A Pile of Should

Have you ever been in a situation where you are trying to be honest about your fears for the future and the response has been something like, “Don’t go there! You should think positive!”?

Those well-meaning commands hit me like a ton of bricks, and I was stunned into a rare moment of silence. Replaying the words “should” and “positive” in my mind, I sat back with confused indignation. I believe that Gary and I are very positive about life and living, but we are also pragmatically preparing for the future by educating ourselves. It’s really the word “should” that sets me off and I cringe to think of all the times that I have said it to others because I thought I knew all the answers. 

Should 
verb

1. used to indicate obligation, duty, or correctness, typically when criticizing someone’s actions.
2. used to indicate what is probable.

“Should is not the language of an open mind,” states Dr Carol Dweck in her excellent book, Mindset. Should is not kind or thoughtful when we say it to ourselves or to others. Should feels like a scolding, finger wagging, opinionated judgement that we are doing it all wrong. I wake up guiltily thinking of all things I should do, and I go to sleep thinking of all the things I didn’t do, (but should do tomorrow). I believe the word should is the worst thing you could say to anyone, especially caregivers. Should is a conversation killer, a kick in the pants, a condescending kind of tough love. Nobody needs that kind of love! We all need practical kindness, encouragement, and positive support.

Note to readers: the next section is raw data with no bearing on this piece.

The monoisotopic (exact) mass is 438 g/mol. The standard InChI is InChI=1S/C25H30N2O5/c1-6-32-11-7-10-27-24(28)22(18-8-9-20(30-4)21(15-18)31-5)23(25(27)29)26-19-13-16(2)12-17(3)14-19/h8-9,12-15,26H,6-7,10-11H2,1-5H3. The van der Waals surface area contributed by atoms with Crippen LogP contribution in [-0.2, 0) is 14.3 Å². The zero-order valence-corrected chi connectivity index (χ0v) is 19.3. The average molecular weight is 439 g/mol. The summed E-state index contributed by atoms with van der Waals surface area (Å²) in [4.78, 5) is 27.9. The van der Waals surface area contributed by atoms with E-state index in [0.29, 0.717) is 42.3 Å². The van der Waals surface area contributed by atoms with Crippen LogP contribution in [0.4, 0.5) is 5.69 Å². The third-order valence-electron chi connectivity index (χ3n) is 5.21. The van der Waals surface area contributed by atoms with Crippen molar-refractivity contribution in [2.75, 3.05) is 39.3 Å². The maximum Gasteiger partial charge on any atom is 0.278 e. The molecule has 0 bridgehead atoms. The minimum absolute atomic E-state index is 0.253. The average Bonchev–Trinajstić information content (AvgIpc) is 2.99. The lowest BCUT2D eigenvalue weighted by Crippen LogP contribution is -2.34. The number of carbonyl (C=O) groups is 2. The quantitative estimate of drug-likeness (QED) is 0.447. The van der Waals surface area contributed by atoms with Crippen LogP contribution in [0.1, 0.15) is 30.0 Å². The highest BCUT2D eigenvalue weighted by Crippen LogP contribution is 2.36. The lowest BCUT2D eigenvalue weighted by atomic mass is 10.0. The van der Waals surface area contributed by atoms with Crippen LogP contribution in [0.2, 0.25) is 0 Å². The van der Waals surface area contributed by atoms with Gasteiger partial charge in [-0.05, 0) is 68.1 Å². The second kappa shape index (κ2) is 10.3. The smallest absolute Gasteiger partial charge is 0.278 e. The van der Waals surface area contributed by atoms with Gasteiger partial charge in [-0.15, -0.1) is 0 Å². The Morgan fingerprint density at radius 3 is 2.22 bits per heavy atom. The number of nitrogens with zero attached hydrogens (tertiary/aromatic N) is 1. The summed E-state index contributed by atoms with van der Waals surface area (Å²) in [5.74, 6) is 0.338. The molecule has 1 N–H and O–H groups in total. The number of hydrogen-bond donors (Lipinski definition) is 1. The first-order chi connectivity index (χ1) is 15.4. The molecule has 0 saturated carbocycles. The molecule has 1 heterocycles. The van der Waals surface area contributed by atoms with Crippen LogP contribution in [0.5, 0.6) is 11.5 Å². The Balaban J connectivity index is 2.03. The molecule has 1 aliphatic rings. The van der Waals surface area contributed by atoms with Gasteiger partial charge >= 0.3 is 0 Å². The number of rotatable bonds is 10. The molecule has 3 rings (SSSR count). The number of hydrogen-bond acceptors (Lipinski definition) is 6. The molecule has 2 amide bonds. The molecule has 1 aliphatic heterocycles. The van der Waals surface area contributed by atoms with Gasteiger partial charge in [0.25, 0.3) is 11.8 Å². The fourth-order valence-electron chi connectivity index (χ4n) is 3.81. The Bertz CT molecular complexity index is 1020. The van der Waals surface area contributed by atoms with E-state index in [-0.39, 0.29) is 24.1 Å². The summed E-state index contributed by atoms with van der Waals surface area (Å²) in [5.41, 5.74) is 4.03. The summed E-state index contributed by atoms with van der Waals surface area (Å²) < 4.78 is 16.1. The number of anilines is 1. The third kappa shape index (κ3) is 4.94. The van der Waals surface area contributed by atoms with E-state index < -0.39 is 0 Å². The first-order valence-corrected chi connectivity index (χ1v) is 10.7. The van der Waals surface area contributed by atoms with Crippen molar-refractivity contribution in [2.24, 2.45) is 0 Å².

I have a local mentor who sets an amazing example of how to show support. Her conversations are peppered with phrases like, “Isn’t that interesting,” “That’s wonderful,” and “Tell me how…” She listens intently and purposefully and always makes a positive, thoughtful impact on everyone lucky enough to meet her. She looks for people with vision, and those who have new ideas about making our valley an even better place to live. She never has a “load of should” for others, but instead draws out the passion they have burning deep inside. I want to have the same kind of curiosity and compassion that my friend demonstrates. 

I apologized to Gary as I wrote this, thinking about all the times I have dumped a “pile of should” upon him. Otherwise known as bossy, controlling, or dominant behavior, I have done all of that and more as I tried to make situations fit into my narrow-minded vision. When we are hanging onto our last straw, we sometimes resort to words and behaviors that sound all wrong the minute we let them go.  

My New Year’s resolution is to have a “should free zone” in my mind, my words and my actions. I’m working on changing my language to reflect an attitude of what I can do, could do, and want to do. I believe we could put a giant stop sign out when we are tempted to dump a “pile of should” on ourselves or others, and we can ask those around us to do the same. 

Wish me luck!

The Elk Valley Caregiver Support group meets in Fernie at CBAL(402 Hwy 3, unit 1A) on the 4th Wednesday of each month at 2 pm. (Jan24/24)
For more info contact Marianne Agnew at pineconelodge5305@gmail.com or visit caregiversnetworkek.com
Toll free line: 1-877-489-7044